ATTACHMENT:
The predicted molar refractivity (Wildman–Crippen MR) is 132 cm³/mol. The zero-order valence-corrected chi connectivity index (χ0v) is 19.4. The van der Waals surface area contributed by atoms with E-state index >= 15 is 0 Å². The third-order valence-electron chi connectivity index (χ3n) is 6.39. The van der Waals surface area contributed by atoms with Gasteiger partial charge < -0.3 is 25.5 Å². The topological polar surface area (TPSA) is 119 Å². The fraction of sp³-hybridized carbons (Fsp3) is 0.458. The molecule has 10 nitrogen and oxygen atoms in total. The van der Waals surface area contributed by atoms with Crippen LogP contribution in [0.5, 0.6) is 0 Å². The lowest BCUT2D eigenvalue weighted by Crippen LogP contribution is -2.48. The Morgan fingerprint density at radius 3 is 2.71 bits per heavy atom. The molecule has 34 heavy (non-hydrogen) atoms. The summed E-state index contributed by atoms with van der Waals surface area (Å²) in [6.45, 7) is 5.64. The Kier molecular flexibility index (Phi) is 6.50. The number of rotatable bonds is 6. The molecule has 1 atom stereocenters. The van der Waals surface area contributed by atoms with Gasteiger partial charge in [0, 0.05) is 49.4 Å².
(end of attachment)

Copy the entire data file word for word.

The predicted molar refractivity (Wildman–Crippen MR) is 132 cm³/mol. The zero-order valence-corrected chi connectivity index (χ0v) is 19.4. The van der Waals surface area contributed by atoms with E-state index >= 15 is 0 Å². The third-order valence-electron chi connectivity index (χ3n) is 6.39. The van der Waals surface area contributed by atoms with Gasteiger partial charge < -0.3 is 25.5 Å². The topological polar surface area (TPSA) is 119 Å². The fraction of sp³-hybridized carbons (Fsp3) is 0.458. The molecule has 10 nitrogen and oxygen atoms in total. The van der Waals surface area contributed by atoms with Crippen LogP contribution in [0.5, 0.6) is 0 Å². The lowest BCUT2D eigenvalue weighted by Crippen LogP contribution is -2.48. The Morgan fingerprint density at radius 3 is 2.71 bits per heavy atom. The molecule has 34 heavy (non-hydrogen) atoms. The summed E-state index contributed by atoms with van der Waals surface area (Å²) in [6.45, 7) is 5.64. The Kier molecular flexibility index (Phi) is 6.50. The number of rotatable bonds is 6. The molecule has 1 atom stereocenters. The van der Waals surface area contributed by atoms with Gasteiger partial charge in [0, 0.05) is 49.4 Å².